Lackey likely sidelined for '12 with elbow injury
Right-hander will undergo Tommy John surgery in near future
BOSTON -- Ben Cherington's first major announcement as general manager of the Red Sox came late in his introductory press conference at Fenway Park Tuesday afternoon, and it scratched off one of the top questions the new regime needed to answer: How do you fix John Lackey?
Start with his arm. The right-hander will undergo Tommy John surgery on his throwing elbow at a near but undetermined date, giving him more than a year away from the Majors to regain both his physical and mental strength.
"I talked to him the other day, he's really excited about the future, certainly anxious about the surgery, getting that done and rehabbing," Cherington said. "But he knows that he's a much better pitcher than what he showed in 2011, and I believe he's going to be a much better pitcher than what he showed in 2011. We look forward to having him as part of the staff likely in 2013."
Angels medical director Lewis Yocum, the California-based doctor who performed Daisuke Matsuzaka's Tommy John surgery this season, is also to operate on Lackey. Lackey visited the doctor for an MRI after the season ended, a followup to one he received at midseason.
"[Lackey] had, as most of you know, some intermittent elbow soreness throughout the season," Cherington said. "We decided -- he decided -- it'd be a good idea after this season to get that checked again. So he saw Dr. Yocum recently in L.A., had a followup MRI to compare to the previous one that was done in May, I believe, May or June. And after more consultation with Dr. Yocum, John has decided to go ahead with Tommy John surgery."
Since 1901, there have been just 24 seasons in which a full-time starting pitcher has thrown at least 150 innings and finished with an ERA over 6, including Lackey's 2011 campaign. He went 12-12 with a 6.41 ERA in 28 starts and 160 innings, letting up 203 hits and 20 home runs while also hitting a Major League-high 19 batters.
It was as poor a year as any, and it gave Red Sox fans little reason to believe the remaining three years on his five-year, $82.5 million deal would be anything but frustrating. Combined with the revelation that Lackey was among the trio of Red Sox starting pitchers who would drink beer during games on days they weren't pitching, few individuals drew more public ire in the aftermath of the team's September collapse than Lackey.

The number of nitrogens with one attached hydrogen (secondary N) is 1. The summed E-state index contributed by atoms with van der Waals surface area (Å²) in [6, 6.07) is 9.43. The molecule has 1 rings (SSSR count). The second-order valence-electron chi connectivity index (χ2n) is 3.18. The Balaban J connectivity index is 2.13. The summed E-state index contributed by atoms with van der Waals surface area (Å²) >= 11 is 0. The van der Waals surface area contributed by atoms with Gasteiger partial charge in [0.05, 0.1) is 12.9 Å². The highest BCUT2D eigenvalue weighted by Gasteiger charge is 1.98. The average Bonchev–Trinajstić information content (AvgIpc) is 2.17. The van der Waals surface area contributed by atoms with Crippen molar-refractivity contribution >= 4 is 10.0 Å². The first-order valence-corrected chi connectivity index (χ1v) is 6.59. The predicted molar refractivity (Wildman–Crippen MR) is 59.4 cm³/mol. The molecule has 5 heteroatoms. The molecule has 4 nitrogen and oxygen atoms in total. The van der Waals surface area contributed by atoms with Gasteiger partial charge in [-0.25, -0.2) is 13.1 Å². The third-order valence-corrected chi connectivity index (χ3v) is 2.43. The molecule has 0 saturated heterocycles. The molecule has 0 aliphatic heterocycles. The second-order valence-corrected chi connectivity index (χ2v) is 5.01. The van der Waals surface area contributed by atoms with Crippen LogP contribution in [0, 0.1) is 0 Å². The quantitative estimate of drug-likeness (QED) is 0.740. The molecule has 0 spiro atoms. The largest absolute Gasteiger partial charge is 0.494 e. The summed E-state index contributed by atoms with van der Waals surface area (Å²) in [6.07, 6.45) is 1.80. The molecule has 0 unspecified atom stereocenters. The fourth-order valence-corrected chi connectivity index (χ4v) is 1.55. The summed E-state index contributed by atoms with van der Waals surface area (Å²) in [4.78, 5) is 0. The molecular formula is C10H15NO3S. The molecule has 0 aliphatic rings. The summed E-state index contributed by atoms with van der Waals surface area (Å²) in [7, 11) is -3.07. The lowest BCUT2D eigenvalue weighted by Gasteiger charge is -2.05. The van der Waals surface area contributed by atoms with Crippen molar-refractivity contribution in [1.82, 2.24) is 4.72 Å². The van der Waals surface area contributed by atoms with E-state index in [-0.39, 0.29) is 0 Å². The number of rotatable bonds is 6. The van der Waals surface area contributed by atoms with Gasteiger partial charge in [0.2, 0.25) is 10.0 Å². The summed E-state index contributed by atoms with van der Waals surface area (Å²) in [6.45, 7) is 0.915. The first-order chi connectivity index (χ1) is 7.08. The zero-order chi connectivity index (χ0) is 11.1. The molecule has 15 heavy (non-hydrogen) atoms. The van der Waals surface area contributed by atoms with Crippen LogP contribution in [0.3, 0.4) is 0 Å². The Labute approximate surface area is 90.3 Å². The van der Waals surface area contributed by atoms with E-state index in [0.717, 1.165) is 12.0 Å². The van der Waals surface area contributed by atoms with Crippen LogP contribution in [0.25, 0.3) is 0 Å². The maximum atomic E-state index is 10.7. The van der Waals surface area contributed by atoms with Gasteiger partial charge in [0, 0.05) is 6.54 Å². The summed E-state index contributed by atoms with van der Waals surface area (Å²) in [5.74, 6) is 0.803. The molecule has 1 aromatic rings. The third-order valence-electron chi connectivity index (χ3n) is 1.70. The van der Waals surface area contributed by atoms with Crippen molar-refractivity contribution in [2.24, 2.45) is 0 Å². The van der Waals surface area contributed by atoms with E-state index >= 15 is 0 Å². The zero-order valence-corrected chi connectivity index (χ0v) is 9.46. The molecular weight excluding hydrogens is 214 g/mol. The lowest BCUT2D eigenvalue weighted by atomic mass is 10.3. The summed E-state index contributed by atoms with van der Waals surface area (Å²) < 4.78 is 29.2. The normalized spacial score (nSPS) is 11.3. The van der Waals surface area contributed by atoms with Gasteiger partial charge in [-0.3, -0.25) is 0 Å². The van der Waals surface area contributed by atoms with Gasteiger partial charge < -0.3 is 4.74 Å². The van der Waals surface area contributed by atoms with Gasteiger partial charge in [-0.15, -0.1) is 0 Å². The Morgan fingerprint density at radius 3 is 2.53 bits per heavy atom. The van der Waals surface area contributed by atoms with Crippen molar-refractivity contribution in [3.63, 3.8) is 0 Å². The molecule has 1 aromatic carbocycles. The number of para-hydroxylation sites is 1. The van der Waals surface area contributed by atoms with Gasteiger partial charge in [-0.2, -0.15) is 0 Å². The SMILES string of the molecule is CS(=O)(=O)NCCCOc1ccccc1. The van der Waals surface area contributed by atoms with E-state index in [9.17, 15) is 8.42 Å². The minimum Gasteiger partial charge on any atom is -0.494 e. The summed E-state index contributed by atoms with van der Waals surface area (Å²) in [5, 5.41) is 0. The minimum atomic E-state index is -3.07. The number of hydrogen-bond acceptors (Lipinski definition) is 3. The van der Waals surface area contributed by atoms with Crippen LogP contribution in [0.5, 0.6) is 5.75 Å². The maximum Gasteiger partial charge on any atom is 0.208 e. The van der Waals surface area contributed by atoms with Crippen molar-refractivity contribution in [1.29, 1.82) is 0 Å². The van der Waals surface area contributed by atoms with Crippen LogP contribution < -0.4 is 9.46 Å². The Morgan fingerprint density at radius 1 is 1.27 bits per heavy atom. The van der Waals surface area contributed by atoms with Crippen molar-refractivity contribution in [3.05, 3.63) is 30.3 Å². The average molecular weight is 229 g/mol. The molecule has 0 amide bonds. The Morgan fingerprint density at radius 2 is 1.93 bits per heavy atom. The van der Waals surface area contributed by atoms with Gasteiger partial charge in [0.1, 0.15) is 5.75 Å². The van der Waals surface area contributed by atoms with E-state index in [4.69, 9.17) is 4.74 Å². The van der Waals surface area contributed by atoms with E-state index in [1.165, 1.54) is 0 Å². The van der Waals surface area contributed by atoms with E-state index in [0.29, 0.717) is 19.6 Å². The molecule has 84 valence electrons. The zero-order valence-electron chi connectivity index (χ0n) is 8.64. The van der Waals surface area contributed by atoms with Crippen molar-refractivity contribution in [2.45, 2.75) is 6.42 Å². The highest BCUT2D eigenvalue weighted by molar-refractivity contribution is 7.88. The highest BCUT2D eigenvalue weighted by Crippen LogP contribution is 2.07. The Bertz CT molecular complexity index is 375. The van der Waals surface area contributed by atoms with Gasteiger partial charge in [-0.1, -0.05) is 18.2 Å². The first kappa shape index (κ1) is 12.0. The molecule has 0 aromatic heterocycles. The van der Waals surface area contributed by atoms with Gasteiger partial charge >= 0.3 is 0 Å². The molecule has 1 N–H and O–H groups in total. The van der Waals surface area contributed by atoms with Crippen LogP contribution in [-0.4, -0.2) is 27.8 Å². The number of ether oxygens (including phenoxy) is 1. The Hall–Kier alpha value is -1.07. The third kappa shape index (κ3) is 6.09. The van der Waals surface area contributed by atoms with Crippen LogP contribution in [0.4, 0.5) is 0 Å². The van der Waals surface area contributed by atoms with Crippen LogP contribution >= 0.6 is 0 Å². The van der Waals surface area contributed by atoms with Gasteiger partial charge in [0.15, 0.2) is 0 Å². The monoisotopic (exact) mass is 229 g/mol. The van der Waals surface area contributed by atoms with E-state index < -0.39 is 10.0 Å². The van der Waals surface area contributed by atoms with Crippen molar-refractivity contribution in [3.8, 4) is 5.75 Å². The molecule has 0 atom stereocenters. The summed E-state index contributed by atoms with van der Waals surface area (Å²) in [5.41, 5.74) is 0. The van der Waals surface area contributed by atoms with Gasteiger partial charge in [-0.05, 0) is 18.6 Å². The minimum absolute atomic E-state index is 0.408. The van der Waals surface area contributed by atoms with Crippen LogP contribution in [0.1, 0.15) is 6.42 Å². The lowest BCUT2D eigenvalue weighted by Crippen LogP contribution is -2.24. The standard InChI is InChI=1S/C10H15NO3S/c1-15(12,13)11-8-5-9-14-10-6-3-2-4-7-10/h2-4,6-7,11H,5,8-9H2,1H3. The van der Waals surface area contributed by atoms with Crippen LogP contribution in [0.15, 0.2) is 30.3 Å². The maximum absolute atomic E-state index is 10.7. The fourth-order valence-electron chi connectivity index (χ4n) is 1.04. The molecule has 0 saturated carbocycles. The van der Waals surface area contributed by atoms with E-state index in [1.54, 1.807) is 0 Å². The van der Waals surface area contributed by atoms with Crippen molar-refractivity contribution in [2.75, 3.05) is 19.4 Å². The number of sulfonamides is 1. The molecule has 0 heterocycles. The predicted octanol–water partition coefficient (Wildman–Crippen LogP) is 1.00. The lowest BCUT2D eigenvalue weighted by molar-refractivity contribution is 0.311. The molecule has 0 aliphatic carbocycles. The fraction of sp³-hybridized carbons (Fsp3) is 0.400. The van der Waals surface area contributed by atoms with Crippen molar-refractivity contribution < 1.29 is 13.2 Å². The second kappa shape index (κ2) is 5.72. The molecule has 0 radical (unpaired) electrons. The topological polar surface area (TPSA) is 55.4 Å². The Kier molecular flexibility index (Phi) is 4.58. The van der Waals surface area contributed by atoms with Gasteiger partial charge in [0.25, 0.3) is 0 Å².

But the Red Sox did have a positive in Lackey's situation: There was at least little mystery as to what was plaguing him. It was his health, and it was his home life.
"First of all, let me start by saying that John Lackey pitched through circumstances this year that I don't think any of us in this room can fully understand, and he got beat up for it a little bit along the way," Cherington said. "This guy was dealing with some stuff both on the field and off the field that were really difficult, and I thought he showed tremendous toughness pitching through that. The game he pitched in New York at the end of the season, where he helped us as we were grinding away from everyone that we could, got overshadowed, I thought, by the way the season ended."
In Spring Training, Lackey disclosed that Krista Lackey, then his wife, had been diagnosed with breast cancer.
He never publicly discussed the matter further, but he appeared to allude to it in May when he said, "Everything in my life sucks right now," after a poor outing.
Then came the health revelations.
MLB.com's Peter Gammons said in a WEEI radio interview at the end of June that the Sox would need to decide whether Lackey needed Tommy John surgery before August. Lackey and the Red Sox denied this possibility, saying that he wasn't in any greater danger of going under the knife than a lot of other pitchers. Lackey had already received a cortisone shot in the elbow.
Arm problems have been consistent for Lackey since 2008, when he made his first trip to the disabled list because of a triceps injury.
Then, in late September, Lackey's off-field issues again bubbled up, when TMZ.com reported he was divorcing his wife. He lashed out at reporters just hours before that story surfaced because of a text message he had received from a member of the media.
Though it's down the road and perhaps unlikely, Lackey's operation may mean that the Red Sox could end up with a relative bargain, if the right-hander comes back and proves serviceable. There's a clause in Lackey's contract that gives the Sox a team option at the Major League minimum salary for 2015 if he misses significant time with surgery for a preexisting elbow injury. As of now, Lackey and the Sox are contractually committed to each other through 2014.